Enabling behavior often stems from a desire to protect the person struggling with addiction and to avoid conflict or confrontation. However, this kind of behavior can actually make the problem worse by allowing the person to continue their addictive behavior without facing the consequences. It’s important for loved ones to recognize when they may be enabling the person’s addiction and to take steps to stop this behavior and support the person in getting the help they need.
What happens after the intervention?
Usually the person goes to treatment. Immediately. Transport is arranged by either a family member or transport service that specializes in this field, and the person enters treatment immediately. Depending on the substance, they may need to go to a medically supervised detox before they begin their treatment.
What different kinds of drug and alcohol treatment options are there?
There are many different kinds of drug treatment options available, and the right one for an individual will depend on their specific needs and circumstances. Some common types of drug treatment options include:
Inpatient treatment: Inpatient treatment involves staying at a rehabilitation center or hospital for a period of time, usually 30 to 90 days. During this time, the person will receive 24-hour care and support, including medical detoxification, therapy, and other services to help them overcome their addiction.
Outpatient treatment: Outpatient treatment involves attending therapy and support group meetings at a treatment center or other location, but not staying at the facility overnight. This option may be suitable for people who have a more mild addiction or who have other commitments, such as work or childcare, that make it difficult to stay in treatment for an extended period of time.
Medication-assisted treatment (MAT): MAT involves the use of medication, such as methadone or buprenorphine, to help people manage their addiction and reduce their cravings for drugs. This type of treatment is often used in combination with counseling and other forms of therapy to help people overcome their addiction.
12-step programs: 12-step programs, such as Alcoholics Anonymous (AA) and Narcotics Anonymous (NA), are support groups that follow a specific set of principles and steps to help people overcome their addiction. These programs are based on the idea of mutual support and accountability, and can be a valuable part of the recovery process for many people.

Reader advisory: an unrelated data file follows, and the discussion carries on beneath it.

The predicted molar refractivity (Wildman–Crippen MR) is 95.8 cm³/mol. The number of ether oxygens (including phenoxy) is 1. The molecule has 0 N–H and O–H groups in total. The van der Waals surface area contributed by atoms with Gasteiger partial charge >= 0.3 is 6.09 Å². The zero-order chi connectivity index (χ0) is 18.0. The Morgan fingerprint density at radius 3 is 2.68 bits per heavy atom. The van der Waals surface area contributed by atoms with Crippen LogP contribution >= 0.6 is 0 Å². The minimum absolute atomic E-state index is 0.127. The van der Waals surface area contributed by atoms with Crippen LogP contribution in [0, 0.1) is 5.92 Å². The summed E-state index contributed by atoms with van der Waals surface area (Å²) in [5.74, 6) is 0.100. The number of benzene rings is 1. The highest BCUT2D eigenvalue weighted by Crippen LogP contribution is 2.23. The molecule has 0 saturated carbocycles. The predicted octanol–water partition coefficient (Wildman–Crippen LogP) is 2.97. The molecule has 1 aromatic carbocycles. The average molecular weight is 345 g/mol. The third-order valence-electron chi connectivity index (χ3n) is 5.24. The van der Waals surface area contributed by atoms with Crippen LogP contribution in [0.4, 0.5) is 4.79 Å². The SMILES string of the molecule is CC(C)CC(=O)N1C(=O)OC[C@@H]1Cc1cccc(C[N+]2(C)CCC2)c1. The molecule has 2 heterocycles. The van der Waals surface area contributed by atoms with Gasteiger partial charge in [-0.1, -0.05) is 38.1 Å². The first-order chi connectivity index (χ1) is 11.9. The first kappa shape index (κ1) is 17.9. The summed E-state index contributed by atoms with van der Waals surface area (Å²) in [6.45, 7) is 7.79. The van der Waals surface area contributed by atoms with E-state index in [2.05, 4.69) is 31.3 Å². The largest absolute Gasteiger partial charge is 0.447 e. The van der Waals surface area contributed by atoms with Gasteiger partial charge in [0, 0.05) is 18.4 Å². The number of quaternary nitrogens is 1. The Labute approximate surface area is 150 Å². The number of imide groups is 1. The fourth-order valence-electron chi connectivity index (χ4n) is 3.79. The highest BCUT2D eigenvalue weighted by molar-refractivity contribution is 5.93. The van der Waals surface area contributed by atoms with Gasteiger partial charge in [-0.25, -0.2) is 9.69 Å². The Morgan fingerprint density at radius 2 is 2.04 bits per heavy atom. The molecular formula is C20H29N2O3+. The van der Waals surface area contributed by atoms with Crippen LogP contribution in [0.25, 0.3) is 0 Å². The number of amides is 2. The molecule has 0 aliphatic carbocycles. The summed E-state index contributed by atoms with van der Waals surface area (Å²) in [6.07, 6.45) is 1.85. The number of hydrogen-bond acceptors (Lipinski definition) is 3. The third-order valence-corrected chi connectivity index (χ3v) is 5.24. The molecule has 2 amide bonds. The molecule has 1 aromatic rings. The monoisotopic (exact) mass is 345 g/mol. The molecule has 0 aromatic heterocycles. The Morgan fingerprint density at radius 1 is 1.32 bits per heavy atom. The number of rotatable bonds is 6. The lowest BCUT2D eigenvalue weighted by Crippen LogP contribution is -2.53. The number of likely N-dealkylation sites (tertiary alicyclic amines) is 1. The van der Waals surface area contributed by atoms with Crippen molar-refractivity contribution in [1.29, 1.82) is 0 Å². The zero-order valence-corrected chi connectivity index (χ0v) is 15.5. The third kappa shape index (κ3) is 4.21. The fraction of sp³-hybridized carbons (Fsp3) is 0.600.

What are some common objections that a person may have to participating in an intervention?
Denial of the problem: The person may deny that they have a problem with drugs or alcohol, or may minimize the severity of their addiction.
Anger or resentment: The person may feel angry or resentful that their loved ones are trying to intervene, or may blame others for their own actions.
Fear of change: The person may be afraid of making changes to their behavior or lifestyle, or may be afraid of what will happen if they seek treatment.
Lack of motivation: The person may not see the need to change their behavior, or may not believe that treatment will be effective.
Financial concerns: The person may be concerned about the cost of treatment, or may not have insurance or other financial resources to cover it.
Employment concerns: The person may be concerned about loss of employment or many not have the capacity to leave work for an extended period of time.
How can I support the person who is going through treatment?
Every situation is different, but here are some ideas:
- Encourage them to follow the recommendations of clinical staff
- If you are close with them, and the treatment center offers it (we do not usually recommend treatment centers that do not offer it), participate in the family programming that the treatment center offers.
- Work to understand the disease model. Come to accept that your loved one was not bad, but sick.
- If your loved one begins to work a 12 step program, attend a 12 step program yourself. You can watch our 12 Steps for Allies online course, too.
- Be patient with them. People coming out of treatment are spiritual toddlers. Recovery from addiction is a process that can take time. Be patient and understanding as your loved one works to overcome their addiction.
- Celebrate their achievements: Recognize and celebrate their progress and accomplishments in recovery.
- Help them avoid triggers: Avoid exposing them to situations that may trigger a relapse.
- Avoid enabling: While it’s important to support the person in their recovery, it’s also important to avoid enabling their addiction. This means not covering up for them or making excuses for their behavior. Instead, encourage them to take responsibility for their actions and seek help.
- Help them build a support network: Recovery is often easier when the person has a strong support network. Help them connect with others in recovery, such as through support groups or therapy, and encourage them to maintain these connections
- If you are involved in a family-systemic model of interventions like ARISE, participate in weekly meetings, ask questions, and take the suggestions of your interventionist.